Cauliflower Salad with Hazelnuts and Pomegranate
This Cauliflower Salad with Hazelnuts and Pomegranate recipe is inspired by a delicious salad by the chef Otto Lenghi, who creates exotic fresh flavours. I have adapted chef Otto Lenghi’s recipe with a couple of different ingredients but fundamentally it’s his salad which I just adored when I ate it.
- 1 head of cauliflower, broken into florets
- 3 tbsps. of olive oil
- Salt and pepper
- 1 stick of celery, finely sliced
- 1/2 tsp. of cinnamon
- 1/4 tsp. all spice
- 1 tbsp. red wine vinegar
- 1-1/2 tsp. honey
- Salt and pepper
- Seeds of 1 pomegranate (optional)*
- 1 tbsp. of olive oil
- 30g hazelnuts, roasted, shelled and crushed
- Good handful of flat leaf parsley
Preheat the oven to 200c.
Toss the cauliflower florets with the oil and season with salt and pepper. Roast for 30 minutes until starting to brown.
Place the celery and all the remaining ingredients into a bowl and toss together, adjust the seasoning.
Add in the roasted cauliflower and toss together.
Serve warm or chilled.
A pomegranate is a fruit that has been cultivated for many, many years starting in ancient times. Mainly used for its juice and seeds it can be added to sauces served with fish, salad dressings, to marinate meat, or simply to drink straight. The juice can vary from very sweet to sour and the seeds are often used in salads and as garnish for rice dishes, meats and desserts. As the skin of the pomegranate is very hard the best way to open it is by scoring it with a knife and breaking it open. The seeds are separated from the peel and the internal white pulp membrane, which is not eaten.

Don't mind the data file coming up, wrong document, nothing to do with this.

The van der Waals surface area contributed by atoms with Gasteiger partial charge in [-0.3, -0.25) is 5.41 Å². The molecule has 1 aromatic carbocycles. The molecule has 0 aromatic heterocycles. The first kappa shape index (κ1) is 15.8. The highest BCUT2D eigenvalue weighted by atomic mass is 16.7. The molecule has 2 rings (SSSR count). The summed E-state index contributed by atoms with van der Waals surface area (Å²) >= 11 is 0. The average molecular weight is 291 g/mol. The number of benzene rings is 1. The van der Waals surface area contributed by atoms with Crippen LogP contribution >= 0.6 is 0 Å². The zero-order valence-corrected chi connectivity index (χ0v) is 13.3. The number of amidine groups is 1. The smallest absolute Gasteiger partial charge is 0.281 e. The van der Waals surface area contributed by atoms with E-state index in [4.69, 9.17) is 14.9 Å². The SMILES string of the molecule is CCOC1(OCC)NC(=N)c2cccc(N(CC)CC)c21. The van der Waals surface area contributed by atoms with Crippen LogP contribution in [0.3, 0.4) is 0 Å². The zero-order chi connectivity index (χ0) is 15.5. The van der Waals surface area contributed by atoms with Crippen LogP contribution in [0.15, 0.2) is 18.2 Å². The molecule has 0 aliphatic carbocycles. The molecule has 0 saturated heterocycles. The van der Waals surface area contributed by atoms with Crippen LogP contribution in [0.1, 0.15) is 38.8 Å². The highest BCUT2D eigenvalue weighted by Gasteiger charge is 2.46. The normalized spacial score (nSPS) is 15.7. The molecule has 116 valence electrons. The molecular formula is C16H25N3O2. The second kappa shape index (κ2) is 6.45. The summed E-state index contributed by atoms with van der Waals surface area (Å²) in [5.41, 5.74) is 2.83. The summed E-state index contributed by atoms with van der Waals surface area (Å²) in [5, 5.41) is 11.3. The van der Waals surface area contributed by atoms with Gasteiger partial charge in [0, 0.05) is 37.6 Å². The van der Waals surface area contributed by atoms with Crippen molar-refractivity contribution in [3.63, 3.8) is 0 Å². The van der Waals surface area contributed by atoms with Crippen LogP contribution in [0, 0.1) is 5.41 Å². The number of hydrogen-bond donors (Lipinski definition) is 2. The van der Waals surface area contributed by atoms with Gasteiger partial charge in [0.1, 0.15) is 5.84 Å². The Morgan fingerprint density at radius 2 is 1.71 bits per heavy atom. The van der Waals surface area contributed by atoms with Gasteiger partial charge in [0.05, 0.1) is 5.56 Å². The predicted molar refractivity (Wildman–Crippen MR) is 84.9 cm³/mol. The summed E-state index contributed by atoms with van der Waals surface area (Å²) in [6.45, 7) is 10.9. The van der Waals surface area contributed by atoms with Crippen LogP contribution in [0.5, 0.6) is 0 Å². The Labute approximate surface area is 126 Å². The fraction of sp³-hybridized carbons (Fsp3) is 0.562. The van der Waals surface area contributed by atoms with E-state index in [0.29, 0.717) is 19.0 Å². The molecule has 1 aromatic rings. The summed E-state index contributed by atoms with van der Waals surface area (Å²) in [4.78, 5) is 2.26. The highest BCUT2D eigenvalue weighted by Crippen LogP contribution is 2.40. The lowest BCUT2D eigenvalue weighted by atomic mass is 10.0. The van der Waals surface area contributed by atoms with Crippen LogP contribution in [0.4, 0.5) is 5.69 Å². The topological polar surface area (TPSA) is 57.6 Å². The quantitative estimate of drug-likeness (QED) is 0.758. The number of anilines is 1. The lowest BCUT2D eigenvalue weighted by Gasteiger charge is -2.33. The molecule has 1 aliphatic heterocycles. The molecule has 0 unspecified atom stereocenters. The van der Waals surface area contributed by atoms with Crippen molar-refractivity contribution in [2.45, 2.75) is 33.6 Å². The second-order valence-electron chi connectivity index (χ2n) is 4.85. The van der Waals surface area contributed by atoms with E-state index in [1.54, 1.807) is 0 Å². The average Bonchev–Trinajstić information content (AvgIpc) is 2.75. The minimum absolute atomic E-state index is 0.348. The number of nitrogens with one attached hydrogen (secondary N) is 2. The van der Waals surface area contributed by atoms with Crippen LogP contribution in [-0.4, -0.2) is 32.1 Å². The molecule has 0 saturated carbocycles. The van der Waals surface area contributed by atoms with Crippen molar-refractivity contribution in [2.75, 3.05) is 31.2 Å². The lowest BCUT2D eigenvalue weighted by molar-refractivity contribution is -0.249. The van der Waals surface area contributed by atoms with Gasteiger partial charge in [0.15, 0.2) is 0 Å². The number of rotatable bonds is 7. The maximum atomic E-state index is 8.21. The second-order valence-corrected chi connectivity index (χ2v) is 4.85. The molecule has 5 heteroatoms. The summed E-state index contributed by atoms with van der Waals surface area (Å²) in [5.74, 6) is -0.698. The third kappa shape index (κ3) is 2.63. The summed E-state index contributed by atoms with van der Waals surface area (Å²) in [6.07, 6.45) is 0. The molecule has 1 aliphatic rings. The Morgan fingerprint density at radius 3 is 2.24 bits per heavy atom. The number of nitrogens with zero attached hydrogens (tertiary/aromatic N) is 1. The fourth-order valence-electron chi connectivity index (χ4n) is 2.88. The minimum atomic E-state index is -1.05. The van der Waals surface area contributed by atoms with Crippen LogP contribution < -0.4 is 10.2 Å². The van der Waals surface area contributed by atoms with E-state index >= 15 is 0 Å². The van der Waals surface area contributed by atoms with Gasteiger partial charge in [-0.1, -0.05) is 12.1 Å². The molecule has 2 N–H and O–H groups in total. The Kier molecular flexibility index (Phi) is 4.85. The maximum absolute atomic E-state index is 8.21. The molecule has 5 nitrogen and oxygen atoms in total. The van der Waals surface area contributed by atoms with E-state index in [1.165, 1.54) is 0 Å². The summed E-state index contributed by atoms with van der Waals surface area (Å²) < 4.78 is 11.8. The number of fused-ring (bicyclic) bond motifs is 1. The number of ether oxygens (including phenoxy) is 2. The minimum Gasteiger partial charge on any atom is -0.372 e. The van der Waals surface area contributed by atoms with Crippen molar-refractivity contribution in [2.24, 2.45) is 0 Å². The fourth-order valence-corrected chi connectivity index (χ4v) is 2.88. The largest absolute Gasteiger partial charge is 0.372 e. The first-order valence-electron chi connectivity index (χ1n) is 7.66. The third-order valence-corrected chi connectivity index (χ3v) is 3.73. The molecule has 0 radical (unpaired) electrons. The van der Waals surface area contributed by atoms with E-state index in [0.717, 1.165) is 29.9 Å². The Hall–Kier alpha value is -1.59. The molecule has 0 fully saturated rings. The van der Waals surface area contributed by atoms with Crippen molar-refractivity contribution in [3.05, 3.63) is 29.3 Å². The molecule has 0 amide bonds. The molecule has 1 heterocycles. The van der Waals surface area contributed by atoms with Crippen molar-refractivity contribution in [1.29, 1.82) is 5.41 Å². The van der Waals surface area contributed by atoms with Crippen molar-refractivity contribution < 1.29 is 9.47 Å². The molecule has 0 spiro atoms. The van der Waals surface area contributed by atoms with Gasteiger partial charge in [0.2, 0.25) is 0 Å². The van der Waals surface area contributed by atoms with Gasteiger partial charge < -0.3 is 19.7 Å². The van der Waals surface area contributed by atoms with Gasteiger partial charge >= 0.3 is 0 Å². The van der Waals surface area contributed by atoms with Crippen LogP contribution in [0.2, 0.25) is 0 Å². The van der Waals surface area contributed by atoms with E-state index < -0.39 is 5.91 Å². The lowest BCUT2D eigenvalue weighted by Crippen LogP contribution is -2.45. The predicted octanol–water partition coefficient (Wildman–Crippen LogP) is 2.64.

Separating the seeds is easier in a bowl of water because the seeds sink and the inedible white pulp floats. Freezing the entire fruit also makes it easier to separate. Another very effective way of quickly harvesting the seeds is to cut the pomegranate in half, score each half of the exterior rind four to six times, hold the pomegranate half over a bowl and smack the rind with a large spoon. The seeds should eject from the pomegranate directly into the bowl, leaving only a dozen or more deeply embedded seeds to remove.